30% of your grade will depend on your in-class presentation, an oral and visual delivery of information,
and your Annotated Bibliography, a polished, formal, written document.
Both of these will pertain to the author we are studying for the class that day;
you will sign up for a day/author early in the semester, and you should begin your work on her immediately.
Presentation: during class you will introduce the research on your author
by summarizing your findings in the Annotated Bibliography and highlighting interesting arguments
or trends in the research. Attempt to answer some of the following questions:
What aspects of the work/author attract the most attention and why? What types of criticism/research
are being performed on this author/work (i.e. biographical criticism, historical, post-colonial,
cultural criticism, bibliographical research, etc.) How has criticism changed over the years?
What areas of exploration appear to be opening up? Please provide copies of the annotated bib.
for each class member.
DO NOT SIMPLY READ YOUR ANNOTATED BIBLIOGRAPHY. Your presentation should take from 10
to 15 minutes. Please be careful of your time limits.
Bibliography: for those of you who are unfamiliar with the requirements of an
annotated bibliography, I refer you to Joseph Gibaldi, MLA Style Manual and Guide to Scholarly Publishing,
2nd edition (New York: MLA, 1998) for some general guidelines.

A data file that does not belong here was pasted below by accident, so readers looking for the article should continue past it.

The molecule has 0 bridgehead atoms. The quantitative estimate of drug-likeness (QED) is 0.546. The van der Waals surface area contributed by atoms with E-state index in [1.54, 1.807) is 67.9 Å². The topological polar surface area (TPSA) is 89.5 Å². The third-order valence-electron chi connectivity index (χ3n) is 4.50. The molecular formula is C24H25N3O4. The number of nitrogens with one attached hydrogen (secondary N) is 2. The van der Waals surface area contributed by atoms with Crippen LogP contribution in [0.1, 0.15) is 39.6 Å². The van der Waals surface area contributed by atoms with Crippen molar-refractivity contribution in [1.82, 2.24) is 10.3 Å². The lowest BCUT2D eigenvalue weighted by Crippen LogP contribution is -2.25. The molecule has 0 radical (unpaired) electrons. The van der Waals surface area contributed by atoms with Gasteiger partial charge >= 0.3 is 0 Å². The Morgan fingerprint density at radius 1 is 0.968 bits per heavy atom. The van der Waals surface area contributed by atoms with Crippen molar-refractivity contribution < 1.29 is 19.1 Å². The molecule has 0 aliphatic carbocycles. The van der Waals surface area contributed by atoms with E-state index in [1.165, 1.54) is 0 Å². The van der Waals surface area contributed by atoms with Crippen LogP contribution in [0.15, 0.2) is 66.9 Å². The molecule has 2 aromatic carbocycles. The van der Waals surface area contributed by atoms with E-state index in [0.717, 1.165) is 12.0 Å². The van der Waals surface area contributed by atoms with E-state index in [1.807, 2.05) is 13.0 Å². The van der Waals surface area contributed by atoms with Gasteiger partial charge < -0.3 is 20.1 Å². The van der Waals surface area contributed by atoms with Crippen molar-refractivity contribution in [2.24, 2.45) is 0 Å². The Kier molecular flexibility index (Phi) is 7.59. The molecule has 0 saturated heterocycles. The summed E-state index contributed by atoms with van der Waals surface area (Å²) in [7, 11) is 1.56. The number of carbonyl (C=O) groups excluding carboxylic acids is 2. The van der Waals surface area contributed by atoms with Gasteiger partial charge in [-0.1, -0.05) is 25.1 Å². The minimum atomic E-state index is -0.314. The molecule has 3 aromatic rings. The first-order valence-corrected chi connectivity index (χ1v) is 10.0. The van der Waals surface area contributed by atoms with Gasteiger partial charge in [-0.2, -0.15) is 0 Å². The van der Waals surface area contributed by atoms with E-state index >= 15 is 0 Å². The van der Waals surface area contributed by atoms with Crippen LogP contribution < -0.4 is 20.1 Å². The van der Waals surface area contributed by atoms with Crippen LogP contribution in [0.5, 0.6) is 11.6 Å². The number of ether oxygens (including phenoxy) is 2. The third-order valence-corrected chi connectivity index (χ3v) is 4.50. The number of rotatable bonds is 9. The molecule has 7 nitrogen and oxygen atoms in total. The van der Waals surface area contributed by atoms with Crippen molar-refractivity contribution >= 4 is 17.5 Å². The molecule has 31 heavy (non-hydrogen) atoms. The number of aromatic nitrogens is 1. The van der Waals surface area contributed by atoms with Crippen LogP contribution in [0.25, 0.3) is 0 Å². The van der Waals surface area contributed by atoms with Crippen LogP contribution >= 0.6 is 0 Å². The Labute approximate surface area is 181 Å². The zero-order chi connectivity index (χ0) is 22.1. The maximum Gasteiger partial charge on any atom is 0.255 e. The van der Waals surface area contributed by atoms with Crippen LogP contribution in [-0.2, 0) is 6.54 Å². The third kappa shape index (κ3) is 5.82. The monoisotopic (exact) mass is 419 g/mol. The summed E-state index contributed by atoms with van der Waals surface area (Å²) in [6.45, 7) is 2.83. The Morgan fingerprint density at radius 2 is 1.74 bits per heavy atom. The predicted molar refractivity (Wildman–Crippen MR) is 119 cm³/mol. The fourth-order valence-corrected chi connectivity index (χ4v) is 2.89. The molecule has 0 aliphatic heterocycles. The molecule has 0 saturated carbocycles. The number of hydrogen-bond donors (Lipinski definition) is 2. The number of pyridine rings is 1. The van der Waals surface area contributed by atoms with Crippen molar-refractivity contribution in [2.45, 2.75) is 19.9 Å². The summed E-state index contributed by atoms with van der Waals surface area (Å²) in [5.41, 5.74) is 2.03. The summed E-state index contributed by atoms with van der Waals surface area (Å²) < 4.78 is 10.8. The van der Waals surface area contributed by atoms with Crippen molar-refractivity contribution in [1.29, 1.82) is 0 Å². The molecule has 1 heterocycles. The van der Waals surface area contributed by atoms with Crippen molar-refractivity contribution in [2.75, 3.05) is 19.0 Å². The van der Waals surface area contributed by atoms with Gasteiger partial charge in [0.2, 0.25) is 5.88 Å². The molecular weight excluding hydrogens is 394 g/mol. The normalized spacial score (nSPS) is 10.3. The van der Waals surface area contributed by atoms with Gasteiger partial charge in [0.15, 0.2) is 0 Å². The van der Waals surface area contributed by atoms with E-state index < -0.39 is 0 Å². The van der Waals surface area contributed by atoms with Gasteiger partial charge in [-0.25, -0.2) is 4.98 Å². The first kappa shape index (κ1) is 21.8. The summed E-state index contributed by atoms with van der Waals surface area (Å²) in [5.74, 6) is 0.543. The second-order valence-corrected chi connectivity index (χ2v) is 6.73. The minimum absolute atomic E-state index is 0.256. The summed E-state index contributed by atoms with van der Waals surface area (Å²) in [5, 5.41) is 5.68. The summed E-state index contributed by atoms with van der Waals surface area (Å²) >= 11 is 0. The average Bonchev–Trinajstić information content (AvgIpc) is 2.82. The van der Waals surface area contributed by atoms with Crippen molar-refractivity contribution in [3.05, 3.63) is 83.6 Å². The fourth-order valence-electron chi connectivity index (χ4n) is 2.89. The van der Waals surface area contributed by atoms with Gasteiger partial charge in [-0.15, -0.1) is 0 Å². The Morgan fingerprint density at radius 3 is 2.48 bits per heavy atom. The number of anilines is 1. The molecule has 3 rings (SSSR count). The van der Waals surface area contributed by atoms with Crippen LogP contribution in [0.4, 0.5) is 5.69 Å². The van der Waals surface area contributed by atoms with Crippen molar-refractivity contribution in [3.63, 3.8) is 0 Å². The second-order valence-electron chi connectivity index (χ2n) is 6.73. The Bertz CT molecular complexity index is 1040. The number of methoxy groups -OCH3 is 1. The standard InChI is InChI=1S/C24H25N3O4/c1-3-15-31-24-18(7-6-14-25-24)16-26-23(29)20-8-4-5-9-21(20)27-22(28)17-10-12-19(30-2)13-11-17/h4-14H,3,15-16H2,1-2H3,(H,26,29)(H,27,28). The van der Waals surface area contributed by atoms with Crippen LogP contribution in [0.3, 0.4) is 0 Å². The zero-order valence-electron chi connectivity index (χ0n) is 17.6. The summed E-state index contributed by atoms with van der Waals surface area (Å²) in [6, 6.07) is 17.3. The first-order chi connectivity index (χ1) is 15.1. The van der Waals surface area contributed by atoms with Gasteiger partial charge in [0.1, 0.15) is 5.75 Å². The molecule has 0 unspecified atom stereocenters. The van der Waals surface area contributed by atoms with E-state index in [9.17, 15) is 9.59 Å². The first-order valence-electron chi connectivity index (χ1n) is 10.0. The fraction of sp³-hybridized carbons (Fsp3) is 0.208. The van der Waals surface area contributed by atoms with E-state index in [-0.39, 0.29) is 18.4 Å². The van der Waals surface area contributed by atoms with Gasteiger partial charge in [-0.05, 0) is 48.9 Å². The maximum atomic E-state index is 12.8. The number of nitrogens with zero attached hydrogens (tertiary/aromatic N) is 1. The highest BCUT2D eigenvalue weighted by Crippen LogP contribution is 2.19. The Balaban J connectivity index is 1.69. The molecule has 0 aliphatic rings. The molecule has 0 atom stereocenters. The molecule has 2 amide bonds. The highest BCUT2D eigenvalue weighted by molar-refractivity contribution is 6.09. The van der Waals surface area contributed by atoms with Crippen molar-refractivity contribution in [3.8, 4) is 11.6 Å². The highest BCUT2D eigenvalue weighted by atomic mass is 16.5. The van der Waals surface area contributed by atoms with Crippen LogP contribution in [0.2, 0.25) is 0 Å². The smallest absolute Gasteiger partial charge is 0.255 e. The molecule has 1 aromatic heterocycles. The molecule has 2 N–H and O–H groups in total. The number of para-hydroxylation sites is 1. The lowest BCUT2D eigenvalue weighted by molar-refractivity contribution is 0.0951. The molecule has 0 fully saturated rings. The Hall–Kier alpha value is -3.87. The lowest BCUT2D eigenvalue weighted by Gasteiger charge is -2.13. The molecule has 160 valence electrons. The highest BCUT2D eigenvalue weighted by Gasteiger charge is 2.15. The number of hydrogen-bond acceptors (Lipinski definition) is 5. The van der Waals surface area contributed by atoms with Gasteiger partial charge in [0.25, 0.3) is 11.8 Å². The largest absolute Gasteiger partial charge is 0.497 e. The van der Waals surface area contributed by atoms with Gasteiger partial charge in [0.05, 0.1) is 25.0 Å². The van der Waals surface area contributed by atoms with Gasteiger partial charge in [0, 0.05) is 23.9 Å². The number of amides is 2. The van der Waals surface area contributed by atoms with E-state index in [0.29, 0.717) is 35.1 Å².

We will be doing the annotated list style of bibliography, not the discursive essay-style bibliography.
Your research for the bibliography should be broad and inclusive, and with the exception of Aphra Behn
and Frances Burney, the author rather than a particular work should be your focus.
Because of the immensity of scholarship on Behn and Burney, it would be best to focus on a work
(Oroonoko, Evelina, for instance) when dealing with these authors.
Your first step should be to create an extensive list of works relating to or treating the author
and/or her works. You may include this list in your handout or document turned in to me.
From this list you will draw a short-list of 7-10 items, which will make up your annotated bibliography.
Research on your author should be exhaustive or as nearly exhaustive as you can make it. I have provided
a list of eighteenth-century research resources to aid your search. See
Eighteenth-Century Research References.
You will certainly want to use the MLA International Bibliography, but this is not sufficient.
You should include Annual Bibliography of English Language and Literature (ABELL) (accessed through
LION) and the Eighteenth-Century: A Current Bibliography (ECCB), in book form in the
reference section of the library. Also of use will be the New Cambridge Bibliography of
English Literature (NCBEL), also on the reference shelves. Your textbooks will help you as well by
providing some up-to-date (or nearly) bibliographies. Start your search early so that if you need
to request books/articles from Interlibrary Loan, you will be served in sufficient time.
Do not simply rely on books on our shelves or articles you can download from the internet.
Your bibliography would inevitably be incomplete. The research in this field is burgeoning,
and so much of what you find may be of very recent date.
Your annotated bibliography should be representative of the scope and trends in the research for
your author/work. Include the best examples you can find, and provide a summary of the topic,
argument and findings, as well as an evaluative statement. How useful is the article/book?
Who can expect to benefit from reading it: the student, the scholar, the general reader?
Your documents should be double-spaced, formatted according to standard MLA rules, and, of
course, free from any grammatical or stylistic errors. Remember to paginate and include your name.
Please provide me two copies.